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Ajax: The Definitive Guide Paperback – Feb 4 2008
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Furthermore, he author's decision to rely on the Prototype framework is misguided. It saves a few lines of code per page, but one expects a "Definitive Guide" to define, explore, and use the actual objects and methods defined by the language itself, not those defined in one of many, many external libraries.
It is also somewhat comical to read on page 10 that developers, rather than browser vendors, "are to blame for not adopting standards" and that they are "stuck with the mentality of the 1990s, when browser quirks mode, coding hacks, and other tricks were the only things that allowed code to work in all environments," and then to read on page 191 that "Yes, there are always caveats in the world of standards compliance" and that "Example 7-2 will not work in Internet Explorer because Internet Explorer does not support the CSS2 rules that are used to make this work." And on page 187 that "Internet Explorer does not natively support :hover on elements other than <a>. For this reason, instead of using the CSS that will work for all other browsers, we must use this...."
(It's hard not to laugh, too, at a sentence that begins with "To take the file menu example fully to the Web 2.0 level....")
By the time all the errata are corrected and a second edition issued, it might be appropriate for the author to wag his finger at developers who can't yet afford to to be totally standards-pure, but by then the faddish jargon will seem very dated.
And until O'Reilly starts employing copy editors, I'm not buying the first edition of any title they release.
There is a LOT of code in this 950 page book. I guess there is something here for everyone because there is code not directly related to Ajax but is directed to HTML structure or CSS presentational aspects or to frameworks that may include Ajax conveniences.
In fact, the amount of code may interfere with the author's object of appealing to two very different types of people with this book: Web developers and project managers looking for a high-level view. Except for some intro chapters and the odd breather between 10-15 page code listings, I don't think any project managers *I* have worked with would extract much from the book.
The book has 4 sections:
Part 1 - Ajax Fundamentals: the basic technologies that could form the core of a typical Ajax application.
Part 2 - Ajax Foundations: approaches to standards-compliant structure, separation of the presentational layer and client-side behaviors. Code code code!
Part 3 - Ajax in Applications: describes the specific implementations of these technologies into Web applications. More code!
Part 4 - Wrapping Up: tips on optimization.
One thing I did not like about the code listings was the use of Prototype style $() function syntax. This means when I see something like:
var titleText = $('title').firstChild;
I had to check whether .firstChild was a reference to a Prototype object or a reference to the standard DOM object. If the standard object, it would have been a whole lot clear just to have written document.getElementById().
The book index is actually pretty good. With 950 pages stuffed with content, you will probably be thankful for that!
One thing you will notice when scanning through this book is that there is a *lot* of code. The author is not afraid to publish pages and pages of Ajax code for readers to consider, copy and hack up to create their own applications. Not all is useful in real-world applications, however, since some of it is not cross-browser compatible (most often failing in Internet Explorer).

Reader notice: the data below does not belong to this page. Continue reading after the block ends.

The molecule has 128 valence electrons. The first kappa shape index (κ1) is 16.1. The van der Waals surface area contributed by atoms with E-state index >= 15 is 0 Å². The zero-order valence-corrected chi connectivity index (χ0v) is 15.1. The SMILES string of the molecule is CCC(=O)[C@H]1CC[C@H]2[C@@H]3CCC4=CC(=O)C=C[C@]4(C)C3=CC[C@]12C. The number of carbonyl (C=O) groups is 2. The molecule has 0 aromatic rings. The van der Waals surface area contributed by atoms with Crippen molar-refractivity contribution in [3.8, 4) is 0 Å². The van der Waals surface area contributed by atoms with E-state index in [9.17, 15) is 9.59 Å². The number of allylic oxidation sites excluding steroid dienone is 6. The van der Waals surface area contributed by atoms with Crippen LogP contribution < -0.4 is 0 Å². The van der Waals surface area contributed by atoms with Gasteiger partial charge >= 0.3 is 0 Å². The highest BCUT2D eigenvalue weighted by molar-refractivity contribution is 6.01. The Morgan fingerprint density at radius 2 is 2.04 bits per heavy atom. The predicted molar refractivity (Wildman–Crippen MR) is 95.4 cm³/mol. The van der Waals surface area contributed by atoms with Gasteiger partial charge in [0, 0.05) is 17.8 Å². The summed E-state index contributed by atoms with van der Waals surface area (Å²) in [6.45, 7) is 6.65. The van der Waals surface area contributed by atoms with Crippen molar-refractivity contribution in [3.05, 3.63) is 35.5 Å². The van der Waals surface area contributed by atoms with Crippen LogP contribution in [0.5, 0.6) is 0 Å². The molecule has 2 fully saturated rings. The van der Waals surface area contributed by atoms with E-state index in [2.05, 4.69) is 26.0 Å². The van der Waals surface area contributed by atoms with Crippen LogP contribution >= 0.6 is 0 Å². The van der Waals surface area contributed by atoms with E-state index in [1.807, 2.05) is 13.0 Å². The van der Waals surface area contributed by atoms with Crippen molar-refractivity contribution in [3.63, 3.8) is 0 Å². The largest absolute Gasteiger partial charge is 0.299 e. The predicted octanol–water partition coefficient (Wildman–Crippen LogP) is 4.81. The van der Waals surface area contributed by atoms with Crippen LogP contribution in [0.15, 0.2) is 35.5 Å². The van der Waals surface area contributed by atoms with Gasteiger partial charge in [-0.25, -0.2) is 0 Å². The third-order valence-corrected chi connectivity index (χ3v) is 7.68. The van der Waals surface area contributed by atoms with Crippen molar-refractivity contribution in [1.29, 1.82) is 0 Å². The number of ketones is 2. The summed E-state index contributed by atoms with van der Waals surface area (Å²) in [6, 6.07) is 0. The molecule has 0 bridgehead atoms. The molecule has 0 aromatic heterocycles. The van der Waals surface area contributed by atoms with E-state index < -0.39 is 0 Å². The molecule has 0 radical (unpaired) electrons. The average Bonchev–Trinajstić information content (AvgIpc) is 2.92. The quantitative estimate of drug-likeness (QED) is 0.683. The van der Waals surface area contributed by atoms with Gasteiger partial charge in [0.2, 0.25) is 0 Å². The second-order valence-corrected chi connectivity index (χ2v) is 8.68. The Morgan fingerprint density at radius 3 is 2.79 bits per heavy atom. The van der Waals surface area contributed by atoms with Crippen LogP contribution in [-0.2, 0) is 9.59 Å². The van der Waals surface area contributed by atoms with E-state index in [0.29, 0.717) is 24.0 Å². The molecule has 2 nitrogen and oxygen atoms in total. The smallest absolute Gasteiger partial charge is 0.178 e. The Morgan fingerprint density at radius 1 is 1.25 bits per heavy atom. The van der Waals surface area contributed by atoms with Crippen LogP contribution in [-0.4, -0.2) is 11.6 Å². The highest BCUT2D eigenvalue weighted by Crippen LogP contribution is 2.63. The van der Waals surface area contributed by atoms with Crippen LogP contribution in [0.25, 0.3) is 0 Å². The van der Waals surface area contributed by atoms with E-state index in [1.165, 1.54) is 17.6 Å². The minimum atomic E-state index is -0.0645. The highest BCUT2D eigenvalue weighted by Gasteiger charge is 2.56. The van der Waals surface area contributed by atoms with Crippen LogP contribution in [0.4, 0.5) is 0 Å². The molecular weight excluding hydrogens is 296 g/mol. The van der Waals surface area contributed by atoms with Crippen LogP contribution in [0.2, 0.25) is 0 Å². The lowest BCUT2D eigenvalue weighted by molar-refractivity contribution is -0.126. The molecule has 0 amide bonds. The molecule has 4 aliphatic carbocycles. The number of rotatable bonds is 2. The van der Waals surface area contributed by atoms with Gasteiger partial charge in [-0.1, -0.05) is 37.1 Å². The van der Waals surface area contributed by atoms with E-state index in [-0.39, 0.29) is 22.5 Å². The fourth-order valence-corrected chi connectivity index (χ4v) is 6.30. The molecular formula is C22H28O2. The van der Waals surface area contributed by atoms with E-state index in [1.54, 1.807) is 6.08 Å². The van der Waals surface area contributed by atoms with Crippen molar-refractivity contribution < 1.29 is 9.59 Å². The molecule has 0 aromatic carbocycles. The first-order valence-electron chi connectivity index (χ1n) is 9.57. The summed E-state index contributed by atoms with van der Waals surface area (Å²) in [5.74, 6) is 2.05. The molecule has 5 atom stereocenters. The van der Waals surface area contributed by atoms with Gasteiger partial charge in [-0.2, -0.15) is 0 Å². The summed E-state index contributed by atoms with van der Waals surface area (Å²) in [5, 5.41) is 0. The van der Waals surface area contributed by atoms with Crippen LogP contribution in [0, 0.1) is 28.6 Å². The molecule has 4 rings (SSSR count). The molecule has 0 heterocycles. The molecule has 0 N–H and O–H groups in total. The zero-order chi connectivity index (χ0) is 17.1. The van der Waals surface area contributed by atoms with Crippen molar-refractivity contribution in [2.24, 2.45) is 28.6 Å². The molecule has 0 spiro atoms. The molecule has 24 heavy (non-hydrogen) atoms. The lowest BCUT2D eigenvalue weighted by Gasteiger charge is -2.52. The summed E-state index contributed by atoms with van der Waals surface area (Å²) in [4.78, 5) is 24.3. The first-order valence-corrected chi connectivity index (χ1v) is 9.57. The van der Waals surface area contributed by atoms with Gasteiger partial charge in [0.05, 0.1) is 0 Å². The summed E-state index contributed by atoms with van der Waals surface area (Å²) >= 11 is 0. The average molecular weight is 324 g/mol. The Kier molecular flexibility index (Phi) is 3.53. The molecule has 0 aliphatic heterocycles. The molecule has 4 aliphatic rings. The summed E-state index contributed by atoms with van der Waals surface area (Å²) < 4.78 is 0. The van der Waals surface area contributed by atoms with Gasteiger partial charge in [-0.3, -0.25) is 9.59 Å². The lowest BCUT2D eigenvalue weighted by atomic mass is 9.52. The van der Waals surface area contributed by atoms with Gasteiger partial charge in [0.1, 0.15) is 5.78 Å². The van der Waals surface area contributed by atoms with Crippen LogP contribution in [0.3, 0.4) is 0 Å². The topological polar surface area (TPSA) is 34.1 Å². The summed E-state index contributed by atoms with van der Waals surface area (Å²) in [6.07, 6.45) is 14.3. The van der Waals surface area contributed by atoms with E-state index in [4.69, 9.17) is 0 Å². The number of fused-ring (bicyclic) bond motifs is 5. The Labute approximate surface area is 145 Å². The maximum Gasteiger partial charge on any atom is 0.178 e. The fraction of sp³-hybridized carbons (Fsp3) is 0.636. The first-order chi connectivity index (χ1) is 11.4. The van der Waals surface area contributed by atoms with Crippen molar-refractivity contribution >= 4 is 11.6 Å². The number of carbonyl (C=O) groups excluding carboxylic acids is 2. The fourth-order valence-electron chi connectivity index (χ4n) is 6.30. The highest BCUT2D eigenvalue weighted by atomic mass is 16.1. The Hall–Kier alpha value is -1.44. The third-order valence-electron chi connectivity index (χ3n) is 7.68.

After these foundational concepts, Part 2 contains nine chapters that provide specific solutions to common Web programming needs. Readers learn the ins and outs of creating Ajaxified navigation, forms, lists, tables, frames, etc.
Part 3, called "Ajax in Applications," goes a step farther by showing the reader how to integrate Ajax with other applications. Chapter 16, for example, shows the reader how to incorporate Ajaxified Google search into a site and even include such dynamic features as search hinting. Other chapters in this section introduce Web services, Web APIs and even show how to create Ajax animated games.
Part 4 contains two chapters that show readers how to create more modular code, and how to create faster, more compressed code. This is critical considering the importance of speed to the user experience in Ajax.
If however you want to have a brief guide of the internet, computers, and various programming languages unrelated to AJAX then you should probably hit the back button and find books related specifically to those topics.
I am a programmer and I know how to use AJAX, which for the layman is a way to refresh content on a website without reloading the page. This book I read through because I figured it was the definitive guide, and might be able to provide some insights that I was unaware of regarding AJAX.
What I received for example, in chapter 21 was "internet games without plugins" which being a gamer i found an interesting title. I thought wow okay fine, how to use AJAX to make games without plugins.. that makes sense cause we don't have to refresh the page anymore! Instead was a history of different game genres and not a quip about how to program for them.
Anyway, i just hope that i can save one person from giving away their money for a piece of junk that this book represents. Unless of course learning w/some sort of shotgun analogy then go right ahead.
It is probably the most boring programming book I have ever read.
I think a monkey smashing a keyboard would have written a better book.
If you want to learn about Ajax, I recommend you to look elsewhere. This book is just a nightmare.
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